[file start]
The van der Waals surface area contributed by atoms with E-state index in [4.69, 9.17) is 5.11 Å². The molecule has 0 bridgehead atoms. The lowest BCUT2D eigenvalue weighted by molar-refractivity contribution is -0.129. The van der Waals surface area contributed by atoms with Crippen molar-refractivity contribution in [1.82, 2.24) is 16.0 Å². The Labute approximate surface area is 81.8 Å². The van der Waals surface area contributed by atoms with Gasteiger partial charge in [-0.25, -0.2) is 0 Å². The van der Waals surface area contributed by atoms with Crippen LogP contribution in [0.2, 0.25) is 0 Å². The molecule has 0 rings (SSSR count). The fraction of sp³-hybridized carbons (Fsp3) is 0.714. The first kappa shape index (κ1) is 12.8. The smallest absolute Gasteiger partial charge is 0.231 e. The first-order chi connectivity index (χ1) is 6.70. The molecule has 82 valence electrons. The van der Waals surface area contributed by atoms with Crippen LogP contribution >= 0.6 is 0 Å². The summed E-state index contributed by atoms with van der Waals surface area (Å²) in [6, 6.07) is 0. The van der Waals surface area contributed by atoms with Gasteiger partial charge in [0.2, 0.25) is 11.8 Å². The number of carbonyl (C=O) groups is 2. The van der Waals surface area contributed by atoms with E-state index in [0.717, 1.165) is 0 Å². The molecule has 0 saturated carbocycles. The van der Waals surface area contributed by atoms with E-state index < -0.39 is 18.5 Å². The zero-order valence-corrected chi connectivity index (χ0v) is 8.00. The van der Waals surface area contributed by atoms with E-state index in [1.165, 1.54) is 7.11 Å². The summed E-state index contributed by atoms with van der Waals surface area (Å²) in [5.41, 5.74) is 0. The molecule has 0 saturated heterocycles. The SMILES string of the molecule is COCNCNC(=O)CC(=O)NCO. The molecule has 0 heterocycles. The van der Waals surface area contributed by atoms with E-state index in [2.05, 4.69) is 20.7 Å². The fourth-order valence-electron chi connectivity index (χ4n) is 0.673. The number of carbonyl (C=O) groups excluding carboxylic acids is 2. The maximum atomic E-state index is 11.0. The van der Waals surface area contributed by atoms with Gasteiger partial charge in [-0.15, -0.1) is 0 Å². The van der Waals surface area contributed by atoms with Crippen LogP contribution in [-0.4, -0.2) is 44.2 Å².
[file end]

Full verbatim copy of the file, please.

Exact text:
The van der Waals surface area contributed by atoms with E-state index in [4.69, 9.17) is 5.11 Å². The molecule has 0 bridgehead atoms. The lowest BCUT2D eigenvalue weighted by molar-refractivity contribution is -0.129. The van der Waals surface area contributed by atoms with Crippen molar-refractivity contribution in [1.82, 2.24) is 16.0 Å². The Labute approximate surface area is 81.8 Å². The van der Waals surface area contributed by atoms with Gasteiger partial charge in [-0.25, -0.2) is 0 Å². The van der Waals surface area contributed by atoms with Crippen LogP contribution in [0.2, 0.25) is 0 Å². The molecule has 0 rings (SSSR count). The fraction of sp³-hybridized carbons (Fsp3) is 0.714. The first kappa shape index (κ1) is 12.8. The smallest absolute Gasteiger partial charge is 0.231 e. The first-order chi connectivity index (χ1) is 6.70. The molecule has 82 valence electrons. The van der Waals surface area contributed by atoms with Crippen LogP contribution >= 0.6 is 0 Å². The summed E-state index contributed by atoms with van der Waals surface area (Å²) in [6, 6.07) is 0. The van der Waals surface area contributed by atoms with Gasteiger partial charge in [0.2, 0.25) is 11.8 Å². The number of carbonyl (C=O) groups is 2. The van der Waals surface area contributed by atoms with E-state index in [0.717, 1.165) is 0 Å². The molecule has 0 saturated carbocycles. The van der Waals surface area contributed by atoms with E-state index < -0.39 is 18.5 Å². The zero-order valence-corrected chi connectivity index (χ0v) is 8.00. The van der Waals surface area contributed by atoms with E-state index in [1.165, 1.54) is 7.11 Å². The summed E-state index contributed by atoms with van der Waals surface area (Å²) in [5.41, 5.74) is 0. The molecule has 0 saturated heterocycles. The SMILES string of the molecule is COCNCNC(=O)CC(=O)NCO. The molecule has 0 heterocycles. The van der Waals surface area contributed by atoms with E-state index in [2.05, 4.69) is 20.7 Å². The fourth-order valence-electron chi connectivity index (χ4n) is 0.673. The number of carbonyl (C=O) groups excluding carboxylic acids is 2. The maximum atomic E-state index is 11.0. The van der Waals surface area contributed by atoms with Gasteiger partial charge in [-0.15, -0.1) is 0 Å². The van der Waals surface area contributed by atoms with Crippen LogP contribution in [-0.4, -0.2) is 44.2 Å².